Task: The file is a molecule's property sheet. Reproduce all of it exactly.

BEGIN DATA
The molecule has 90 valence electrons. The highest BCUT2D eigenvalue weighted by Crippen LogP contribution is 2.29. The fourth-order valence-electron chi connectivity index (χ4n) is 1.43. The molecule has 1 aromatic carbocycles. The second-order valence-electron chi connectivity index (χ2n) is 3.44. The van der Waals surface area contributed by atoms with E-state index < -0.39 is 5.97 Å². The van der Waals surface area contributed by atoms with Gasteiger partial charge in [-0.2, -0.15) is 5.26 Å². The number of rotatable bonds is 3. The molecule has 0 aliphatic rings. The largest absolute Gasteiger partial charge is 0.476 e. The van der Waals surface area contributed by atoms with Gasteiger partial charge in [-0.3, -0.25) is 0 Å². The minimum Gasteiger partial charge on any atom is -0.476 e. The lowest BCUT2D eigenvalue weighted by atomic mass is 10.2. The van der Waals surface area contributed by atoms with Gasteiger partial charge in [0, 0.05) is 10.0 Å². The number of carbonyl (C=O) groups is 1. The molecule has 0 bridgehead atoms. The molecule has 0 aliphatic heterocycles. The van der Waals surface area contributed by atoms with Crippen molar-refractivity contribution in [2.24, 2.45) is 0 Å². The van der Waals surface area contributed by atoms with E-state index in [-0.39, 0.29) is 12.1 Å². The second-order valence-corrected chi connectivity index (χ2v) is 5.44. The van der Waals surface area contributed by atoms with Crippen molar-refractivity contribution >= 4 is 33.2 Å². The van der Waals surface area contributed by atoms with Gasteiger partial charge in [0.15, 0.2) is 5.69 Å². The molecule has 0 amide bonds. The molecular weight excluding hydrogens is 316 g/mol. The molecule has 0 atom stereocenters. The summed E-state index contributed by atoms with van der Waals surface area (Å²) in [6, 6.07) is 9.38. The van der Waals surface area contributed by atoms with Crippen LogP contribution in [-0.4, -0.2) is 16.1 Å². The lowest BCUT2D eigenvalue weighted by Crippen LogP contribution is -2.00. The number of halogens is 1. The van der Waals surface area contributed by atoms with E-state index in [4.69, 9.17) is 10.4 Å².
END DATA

The molecule has 90 valence electrons. The highest BCUT2D eigenvalue weighted by Crippen LogP contribution is 2.29. The fourth-order valence-electron chi connectivity index (χ4n) is 1.43. The molecule has 1 aromatic carbocycles. The second-order valence-electron chi connectivity index (χ2n) is 3.44. The van der Waals surface area contributed by atoms with E-state index < -0.39 is 5.97 Å². The van der Waals surface area contributed by atoms with Gasteiger partial charge in [-0.2, -0.15) is 5.26 Å². The number of rotatable bonds is 3. The molecule has 0 aliphatic rings. The largest absolute Gasteiger partial charge is 0.476 e. The van der Waals surface area contributed by atoms with Gasteiger partial charge in [-0.3, -0.25) is 0 Å². The minimum Gasteiger partial charge on any atom is -0.476 e. The lowest BCUT2D eigenvalue weighted by atomic mass is 10.2. The van der Waals surface area contributed by atoms with Gasteiger partial charge in [0, 0.05) is 10.0 Å². The number of carbonyl (C=O) groups is 1. The molecule has 0 bridgehead atoms. The molecule has 0 aliphatic heterocycles. The van der Waals surface area contributed by atoms with Crippen molar-refractivity contribution in [2.24, 2.45) is 0 Å². The van der Waals surface area contributed by atoms with E-state index in [-0.39, 0.29) is 12.1 Å². The second-order valence-corrected chi connectivity index (χ2v) is 5.44. The van der Waals surface area contributed by atoms with Crippen molar-refractivity contribution >= 4 is 33.2 Å². The van der Waals surface area contributed by atoms with Gasteiger partial charge in [0.15, 0.2) is 5.69 Å². The molecule has 0 amide bonds. The molecular weight excluding hydrogens is 316 g/mol. The molecule has 0 atom stereocenters. The summed E-state index contributed by atoms with van der Waals surface area (Å²) in [6, 6.07) is 9.38. The van der Waals surface area contributed by atoms with Crippen LogP contribution in [-0.4, -0.2) is 16.1 Å². The lowest BCUT2D eigenvalue weighted by Crippen LogP contribution is -2.00. The number of halogens is 1. The van der Waals surface area contributed by atoms with E-state index in [4.69, 9.17) is 10.4 Å².